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  Minimum Cash Requirement

Many times a 5-10 percent cushion is built into the sales price of a home to allow negotiation of a sales offer. Just remember that in a hot real estate market, the seller may not be anxious to accept a low offer and may reject the agreement on a home that you really want due to small differences. If you play the game, you must be prepared to lose and go on to the next property.

You should try to get pre-qualified by a lender prior to shopping for a home. A pre-qualification is a strong marketing tool when making an offer that may contain many a number of seller concessions. Telling a seller that you are already pre-qualified for a loan makes the acceptance of a low offer much more palatable.

How to Maximize Your Income

Most lenders will require that you disclose your income from the previous few months and use this income to qualify you for a mortgage. They will ask for tax returns, or bank statements to verify the income. The lender will then apply a formula to the income to determine your ability to repay the loan. A common requirement is that the mortgage payment cannot be greater than 30 percent of the borrower's gross monthly income.

One way to expand your purchasing power is to obtain a low, low interest rate mortgage such as a variable rate mortgage. They may offer up to a rate of 2.5% percent under the going rates. The disadvantage to these types of loans is that the rates are subject to change as frequently as every few months. If your interest rate is linked to the JIBAR rate it will be subject to more regular changes. This type of loan can however add thousands to your purchasing power due to the low initial rate.

If you don't have the stomach for a variable rate mortgage, explore fixed rate type loans. The rate will stay the same over a certain period, after which you can renegotiate with your lender. The only negative is that if interest rates are going down, that you will increase your borrowing cost.

Finding a Bargain Home

One of the clichés of the real estate world is the most important thing to consider when buying a home is "location, location, location." That also applies when trying to find a bargain in a home. Generally it is better to buy a "fixer-upper" in a terrific neighborhood rather than a great but bargain-priced home in a less desirable neighborhood. There are always bargains in run down areas, but while these houses may offer a lot of house for the rand, they will be difficult to sell and may have little or no appreciation despite the time, energy, and money you have poured into them.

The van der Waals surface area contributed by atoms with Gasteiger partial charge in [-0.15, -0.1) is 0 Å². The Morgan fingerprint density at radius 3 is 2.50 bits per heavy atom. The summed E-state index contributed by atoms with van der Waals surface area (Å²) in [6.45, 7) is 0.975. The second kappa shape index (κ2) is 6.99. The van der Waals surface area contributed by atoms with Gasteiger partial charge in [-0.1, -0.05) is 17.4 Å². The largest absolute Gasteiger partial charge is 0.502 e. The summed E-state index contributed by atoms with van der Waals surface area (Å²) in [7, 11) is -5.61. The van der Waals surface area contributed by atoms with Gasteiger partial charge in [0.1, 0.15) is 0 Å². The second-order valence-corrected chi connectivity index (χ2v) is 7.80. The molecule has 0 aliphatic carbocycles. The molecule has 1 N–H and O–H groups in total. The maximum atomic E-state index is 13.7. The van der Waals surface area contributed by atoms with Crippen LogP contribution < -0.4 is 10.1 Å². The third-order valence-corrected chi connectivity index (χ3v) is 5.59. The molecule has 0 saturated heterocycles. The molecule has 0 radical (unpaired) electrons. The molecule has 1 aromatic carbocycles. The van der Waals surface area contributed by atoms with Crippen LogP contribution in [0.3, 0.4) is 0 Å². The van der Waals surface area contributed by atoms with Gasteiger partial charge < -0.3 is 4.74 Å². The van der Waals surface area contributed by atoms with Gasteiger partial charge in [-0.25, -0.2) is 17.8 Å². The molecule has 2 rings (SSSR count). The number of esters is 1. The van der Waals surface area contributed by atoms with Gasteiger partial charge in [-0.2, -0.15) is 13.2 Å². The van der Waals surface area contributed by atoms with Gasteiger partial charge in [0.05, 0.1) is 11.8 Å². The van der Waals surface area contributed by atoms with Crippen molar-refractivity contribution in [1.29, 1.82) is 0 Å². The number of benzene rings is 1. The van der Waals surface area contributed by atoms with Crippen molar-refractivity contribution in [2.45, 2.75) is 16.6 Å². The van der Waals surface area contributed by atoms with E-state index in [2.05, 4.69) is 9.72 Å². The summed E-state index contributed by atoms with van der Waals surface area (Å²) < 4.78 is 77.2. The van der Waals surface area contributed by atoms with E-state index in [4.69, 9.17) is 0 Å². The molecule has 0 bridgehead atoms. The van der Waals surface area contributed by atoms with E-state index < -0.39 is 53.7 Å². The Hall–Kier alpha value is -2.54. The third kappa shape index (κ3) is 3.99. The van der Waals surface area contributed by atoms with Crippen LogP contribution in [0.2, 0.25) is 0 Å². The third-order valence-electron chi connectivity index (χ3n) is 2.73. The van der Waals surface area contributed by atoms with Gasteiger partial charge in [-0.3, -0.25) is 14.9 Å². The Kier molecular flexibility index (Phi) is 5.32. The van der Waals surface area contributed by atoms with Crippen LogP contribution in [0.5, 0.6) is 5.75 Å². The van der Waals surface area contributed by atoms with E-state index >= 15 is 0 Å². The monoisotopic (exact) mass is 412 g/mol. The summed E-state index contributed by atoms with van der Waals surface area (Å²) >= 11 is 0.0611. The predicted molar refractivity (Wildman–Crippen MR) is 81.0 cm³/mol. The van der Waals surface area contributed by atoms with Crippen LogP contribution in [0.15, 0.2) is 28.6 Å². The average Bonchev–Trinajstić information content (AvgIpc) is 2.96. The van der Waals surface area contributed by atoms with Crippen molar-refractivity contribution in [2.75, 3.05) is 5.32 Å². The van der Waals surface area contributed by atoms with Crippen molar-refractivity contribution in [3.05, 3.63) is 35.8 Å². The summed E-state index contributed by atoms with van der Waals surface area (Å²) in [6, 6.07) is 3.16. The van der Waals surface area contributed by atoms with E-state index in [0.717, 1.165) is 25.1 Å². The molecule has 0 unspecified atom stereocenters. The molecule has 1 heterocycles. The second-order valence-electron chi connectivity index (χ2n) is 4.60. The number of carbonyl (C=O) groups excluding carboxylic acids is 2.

Forget about buying a home from the newspaper auction notices, they are difficult to purchase and better left to the pros. Instead foster a relationship with a real estate agent and remain loyal to that agent. You want to find a home that may need some cosmetic work but is basically sound. Estate sales are probably the best area you want to explore, and try to investigate listings that have been on the market for awhile. Keep in mind that the reason a property has been on the market for a long time is because it is less desirable for some reason. Remember, most every property has its price and will ultimately sell when the price/value ratio becomes attractive.

If financially able, look to buy a home during periods of high interest rates or economic recession. During those times home prices may drop or the seller will be more amenable to accepting low offers. High interest rate periods don't last forever, and when rates come down or the economy improves you can refinance for a lower rate and even take out some excess cash from appreciation.

Credit Scores and Below Prime Loans

Prior to the early 2000s home buyers had to have a very good credit history to qualify for a loan. Those who had auctioned off properties, repossessions, or bankruptcies in their history were told to wait seven years and to walk the straight and narrow credit path in the meantime. The good news, however, is that now many more people are eligible to obtain a mortgage albeit at a higher than the prevailing rate.

During the 2000s credit scoring also came into effect. Credit scores attempt to classify a person's credit history into one three-digit number ranging from 300 to 900. A credit score of 650 or above is deemed to be a "good" credit risk by many lenders, the higher the better. In fact, a credit score of 700 or above can allow for a 100 percent LTV loan at only a little higher interest rate. A score of 625 may be acceptable, but scores from 525 to 625 usually fit into the sub-prime loan category. A score under 500 makes it very difficult or impossible to obtain financing of any sort.

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